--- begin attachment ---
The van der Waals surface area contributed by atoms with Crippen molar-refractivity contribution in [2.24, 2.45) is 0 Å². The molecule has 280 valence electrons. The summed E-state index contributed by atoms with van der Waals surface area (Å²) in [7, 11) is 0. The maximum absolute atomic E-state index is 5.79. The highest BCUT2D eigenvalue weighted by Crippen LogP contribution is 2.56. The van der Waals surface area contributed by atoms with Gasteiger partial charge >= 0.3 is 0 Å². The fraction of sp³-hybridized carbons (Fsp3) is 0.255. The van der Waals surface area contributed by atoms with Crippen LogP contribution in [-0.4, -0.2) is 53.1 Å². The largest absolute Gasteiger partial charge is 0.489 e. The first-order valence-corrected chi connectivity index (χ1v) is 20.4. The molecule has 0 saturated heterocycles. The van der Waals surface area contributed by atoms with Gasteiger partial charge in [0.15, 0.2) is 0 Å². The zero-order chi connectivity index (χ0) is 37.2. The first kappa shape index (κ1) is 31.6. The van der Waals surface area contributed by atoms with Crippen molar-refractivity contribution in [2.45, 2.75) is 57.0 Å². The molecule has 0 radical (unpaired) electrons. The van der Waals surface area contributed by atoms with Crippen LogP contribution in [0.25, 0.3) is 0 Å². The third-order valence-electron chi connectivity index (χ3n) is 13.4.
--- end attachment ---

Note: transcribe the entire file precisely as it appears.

The van der Waals surface area contributed by atoms with Crippen molar-refractivity contribution in [2.24, 2.45) is 0 Å². The molecule has 280 valence electrons. The summed E-state index contributed by atoms with van der Waals surface area (Å²) in [7, 11) is 0. The maximum absolute atomic E-state index is 5.79. The highest BCUT2D eigenvalue weighted by Crippen LogP contribution is 2.56. The van der Waals surface area contributed by atoms with Gasteiger partial charge >= 0.3 is 0 Å². The fraction of sp³-hybridized carbons (Fsp3) is 0.255. The van der Waals surface area contributed by atoms with Crippen LogP contribution in [-0.4, -0.2) is 53.1 Å². The largest absolute Gasteiger partial charge is 0.489 e. The first-order valence-corrected chi connectivity index (χ1v) is 20.4. The molecule has 0 saturated heterocycles. The van der Waals surface area contributed by atoms with Gasteiger partial charge in [0.15, 0.2) is 0 Å². The zero-order chi connectivity index (χ0) is 37.2. The first kappa shape index (κ1) is 31.6. The van der Waals surface area contributed by atoms with Crippen molar-refractivity contribution in [2.45, 2.75) is 57.0 Å². The molecule has 0 radical (unpaired) electrons. The van der Waals surface area contributed by atoms with Crippen LogP contribution in [0.25, 0.3) is 0 Å². The third-order valence-electron chi connectivity index (χ3n) is 13.4.